Leaders of Greece's creditors – the ECB, IMF, European Commission and European Council – met to discuss strategy before Monday's summit
Greece's economy minister has spelled out the terms of new proposals to end deadlock on its debt crisis, amid hopes a deal can now be struck this week.
It includes new taxes on businesses and the wealthy, Giorgios Stathakis told the BBC in an exclusive interview.
Eurozone finance ministers have welcomed the plan, saying there could be a deal "within days".
Greece will default if it does not repay a €1.6bn (£1.1bn) IMF loan by the end of the month.
If that happens, it risks crashing out of the single currency and possibly the EU.
Mr Stathakis told the BBC's Robert Peston he was confident Greece's new proposals to balance the government's books had broken the deadlock with its creditors.
He said the proposals also included an increase in the VAT rate for some selected items.
Greece's economy minister Giorgios Stathakis told me that his Syriza government, led by Alexis Tsipras, had avoided crossing its red lines with the new proposals.
So, he said, there would be no further reductions in pensions or public-sector wages. And there would be no increase in VAT on electricity.
He also said that the government had agreed with the IMF and eurozone governments that the targeted budget surplus would be 1% of GDP or national income this year, 2% next year and 3% the year after.
There will be no agreement with creditors to cut Greece's massive burden of debt, despite Syriza's earlier insistence on this. But Mr Stathakis told me he expects eurozone government heads to issue a communique later saying that debt relief will be on the agenda for negotiation in coming months.
An emergency Eurogroup summit in Brussels is still due to go ahead later on Monday.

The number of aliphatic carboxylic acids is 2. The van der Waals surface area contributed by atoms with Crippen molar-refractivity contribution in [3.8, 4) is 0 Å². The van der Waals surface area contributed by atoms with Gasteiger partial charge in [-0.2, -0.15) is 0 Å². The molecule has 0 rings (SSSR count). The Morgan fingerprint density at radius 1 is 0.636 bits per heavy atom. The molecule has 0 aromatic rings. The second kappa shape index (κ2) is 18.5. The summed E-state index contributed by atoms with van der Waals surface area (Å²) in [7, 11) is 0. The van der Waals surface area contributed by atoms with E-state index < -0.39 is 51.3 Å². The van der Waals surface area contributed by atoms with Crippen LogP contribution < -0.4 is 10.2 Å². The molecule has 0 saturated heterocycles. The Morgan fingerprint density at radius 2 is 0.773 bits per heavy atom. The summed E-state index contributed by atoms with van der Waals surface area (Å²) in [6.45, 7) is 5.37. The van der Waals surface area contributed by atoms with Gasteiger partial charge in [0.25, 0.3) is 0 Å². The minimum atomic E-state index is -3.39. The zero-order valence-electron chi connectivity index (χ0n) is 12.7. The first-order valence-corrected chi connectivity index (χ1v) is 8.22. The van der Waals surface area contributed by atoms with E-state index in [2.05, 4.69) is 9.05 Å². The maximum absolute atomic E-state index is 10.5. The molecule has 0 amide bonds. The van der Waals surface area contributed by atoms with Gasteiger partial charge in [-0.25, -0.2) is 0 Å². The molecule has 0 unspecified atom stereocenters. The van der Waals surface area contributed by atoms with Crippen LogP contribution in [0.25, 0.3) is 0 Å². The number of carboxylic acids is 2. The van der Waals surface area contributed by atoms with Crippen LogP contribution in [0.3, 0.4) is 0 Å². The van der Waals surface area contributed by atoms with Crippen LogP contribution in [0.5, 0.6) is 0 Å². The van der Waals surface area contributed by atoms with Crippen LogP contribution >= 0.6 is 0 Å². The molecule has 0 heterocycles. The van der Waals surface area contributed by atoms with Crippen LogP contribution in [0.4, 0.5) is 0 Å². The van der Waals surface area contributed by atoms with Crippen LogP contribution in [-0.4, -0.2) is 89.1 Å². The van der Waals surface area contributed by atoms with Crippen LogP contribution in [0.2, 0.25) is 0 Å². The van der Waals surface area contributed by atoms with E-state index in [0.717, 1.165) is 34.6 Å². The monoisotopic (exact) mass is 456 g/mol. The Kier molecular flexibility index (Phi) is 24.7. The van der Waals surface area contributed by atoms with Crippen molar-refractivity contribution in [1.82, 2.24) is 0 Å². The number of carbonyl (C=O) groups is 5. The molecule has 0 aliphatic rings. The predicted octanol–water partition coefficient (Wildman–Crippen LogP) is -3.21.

Talks have been in deadlock for five months. The European Commission, the IMF and the European Central Bank (ECB) are unwilling to unlock the final €7.2bn tranche of bailout funds until Greece agrees to economic reforms.
Separately, the European Central Bank (ECB) again increased its emergency funding for Greek banks after anxious savers withdrew more than €4bn in recent days.
Greek PM Alexis Tsipras, who has ruled out pension cuts, higher power rates, and an excessive budget surplus, said he hoped Greece would "return to growth within the eurozone".
He met the heads of Greece's three international creditors in Brussels, ahead of his talks with the leaders of 18 other eurozone nations.
'Broad and comprehensive'
But eurozone finance ministers said they were not given enough time to study them for a proper assessment, amid confusion over different versions of the Greek proposals submitted.
Speaking after the meeting, Mr Dijsselbloem described the proposals as "broad and comprehensive", but said work was needed to check they added up "in fiscal terms".
Earlier, Germany's Wolfgang Schaeuble told reporters he had not seen anything new from Greece so far and "without anything new, there is nothing for the ministers to prepare for their leaders". The Irish and Finnish finance ministers echoed the sentiment.
News of a possible breakthrough gave a boost to stock markets, with Greece's main stock exchange jumping 9% by the end of trading on Monday.
The deadline for Greece to pay back a slice of its loan is 30 June, but a last-minute deal would make it difficult to arrange the logistics of transferring the money.
A separate European Council summit is scheduled for Thursday and Friday, and its agenda is packed.
Minister of Presidential Affairs, Governance and Public Administration, Kabo Morwaeng together with Permanent Secretary to the President (PSP) Elias Magosi, this week refused to name and shame the worst performing Ministries and to disclose the best performing Ministries since beginning of 12th parliament including the main reasons for underperformance.